~Anonymous

I recall making arrangements years ago for a family member who had passed away, when my religious family arranged prayers for the sake of alleviating their sadness and asking for God’s mercy on the soul of the departed.

My heart just wanted my dear one to transition into a peaceful place through God’s mercy and blessings.  In that state, I felt much discomfort about supplicating saints for help.   This is what my loving family did in congregation at the wake, funeral, church, and each other’s homes.  I understood their main intention, which was, to ask a saint (a pious soul) to bring their prayers to God.   The hope was to increase the efficacy of the prayers.

At some point I made mention that I wasn’t comfortable praying like that because it didn’t seem right.  That, instead, we should pray to God directly and not a saint.   This wasn’t well received.  Later, in the years that followed, I would learn it was one of several of my beliefs that coincides with the logic and purity of Islam.

A few years later I began my career in the financial district at one of the World Trade Center buildings.  By my fifth year working and spending ten hours every weekday there, it had become a second home to me.  Five days a week I’d navigate the World Trade Center and its surrounding buildings by running errands, shopping, eating, strolling, enjoying concerts, meeting with friends, reading, and relaxing.  

One afternoon, at the financial center, while standing between the indoor palm trees and surrounded by the sunlight shining through the glass wall, a coworker and I got to talking about religion.  I opened the conversation by sharing some of my personal views about God.  That it wasn’t logical to me that God would have a gender, an image, fallible qualities, or that He would have any partner.  He shared that his religion held the same beliefs.  He was Muslim, and the first I had ever been able to speak to on a casual basis.  We needed to head back to the office and that was the end of our brief conversation.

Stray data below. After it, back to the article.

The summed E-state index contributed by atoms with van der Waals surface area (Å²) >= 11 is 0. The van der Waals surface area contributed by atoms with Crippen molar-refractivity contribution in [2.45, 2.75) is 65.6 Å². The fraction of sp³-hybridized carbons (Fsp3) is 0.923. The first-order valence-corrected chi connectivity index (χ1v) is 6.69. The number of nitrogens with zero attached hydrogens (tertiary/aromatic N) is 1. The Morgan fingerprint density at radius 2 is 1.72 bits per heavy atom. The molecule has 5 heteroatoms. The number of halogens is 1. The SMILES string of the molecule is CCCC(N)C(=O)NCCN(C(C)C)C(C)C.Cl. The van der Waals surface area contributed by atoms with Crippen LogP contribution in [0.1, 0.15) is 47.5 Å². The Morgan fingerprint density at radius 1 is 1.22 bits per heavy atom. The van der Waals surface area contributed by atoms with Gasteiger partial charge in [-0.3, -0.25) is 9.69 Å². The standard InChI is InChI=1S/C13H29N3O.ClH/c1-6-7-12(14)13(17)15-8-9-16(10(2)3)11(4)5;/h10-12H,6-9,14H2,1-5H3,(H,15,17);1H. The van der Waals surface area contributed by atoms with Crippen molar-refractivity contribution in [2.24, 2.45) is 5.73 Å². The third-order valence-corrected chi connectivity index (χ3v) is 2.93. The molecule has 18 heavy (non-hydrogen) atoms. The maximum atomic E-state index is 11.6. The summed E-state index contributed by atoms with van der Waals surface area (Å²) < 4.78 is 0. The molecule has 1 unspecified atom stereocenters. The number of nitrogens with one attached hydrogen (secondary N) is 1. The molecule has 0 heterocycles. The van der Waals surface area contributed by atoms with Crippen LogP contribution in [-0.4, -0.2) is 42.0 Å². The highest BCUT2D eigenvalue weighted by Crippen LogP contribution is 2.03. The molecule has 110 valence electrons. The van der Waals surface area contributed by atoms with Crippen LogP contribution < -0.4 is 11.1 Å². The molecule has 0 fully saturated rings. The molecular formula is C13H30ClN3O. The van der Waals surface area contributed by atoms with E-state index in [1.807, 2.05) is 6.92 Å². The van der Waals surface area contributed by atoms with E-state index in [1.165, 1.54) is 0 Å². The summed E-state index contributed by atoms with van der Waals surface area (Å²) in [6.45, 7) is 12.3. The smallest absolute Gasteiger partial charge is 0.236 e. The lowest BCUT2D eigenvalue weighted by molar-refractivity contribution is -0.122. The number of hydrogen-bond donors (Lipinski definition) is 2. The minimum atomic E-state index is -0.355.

At that point, like many others folks do, I had looked into various religions.  Through patchwork, I attempted to somehow mend the discrepancies that I felt the religion of my upbringing had.  Still, I continued to feel that some things just weren’t right.  Although I respected my family’s perspective and I had learned valuable information, the religion of my upbringing wasn’t hitting home for me.  It wasn’t satisfying my heart and mind.  I had not yet looked into Islam – the short discussion with my coworker marked the beginning of my interest in it.    

After our conversation I returned to my busy office and busy life and hadn’t looked much further into what finally “clicked” with some of my beliefs.  On Friday, September 7, 2001, I tied up some loose ends at the office in preparation for a short leave that I was beginning that following Monday.   

On Tuesday, September 11, I was due back two blocks away from my office for a dental appointment but wasn’t up to commuting the work route on my second workday off.  I called very early that morning to reschedule my appointment and the receptionist informed me that they were just about to cancel all of their appointments for that day because something happened at the World Trade Center.  She wasn’t sure exactly what, but one of the buildings was damaged.

Minutes later I turned on the television.  Confused and shocked I watched the Twin Towers collapsing, dust overwhelming the screen, and the distant images of people dropping from the buildings.  I thought, “What could have caused two planes to crash into each building”?  It didn’t make any sense.  Not long after, the confusion and panic began to unravel as the news conveyed that these were terrorist attacks.

The focus was that they were Islamic terrorists.  Then the news was inundated with coverage of the extremism of Islam.

Despite the grief of watching my “second home”, my workplace, and the lives of others being mercilessly destroyed, leaving behind loved ones, humans and pets, I felt that this wasn’t Islam.   Islam, from what I had learned, was a religion of submission, and caring for neighbors, to say the very least.   As I witnessed the negativity and blame from the media and individuals increase as the days went on, I knew that Islam was being unjustly blamed for the hateful and ignorant acts of man.   

The following month I converted.  It has now been over ten years since I connected with the light of Islam.  I’ve finally found the religion of my heart and mind.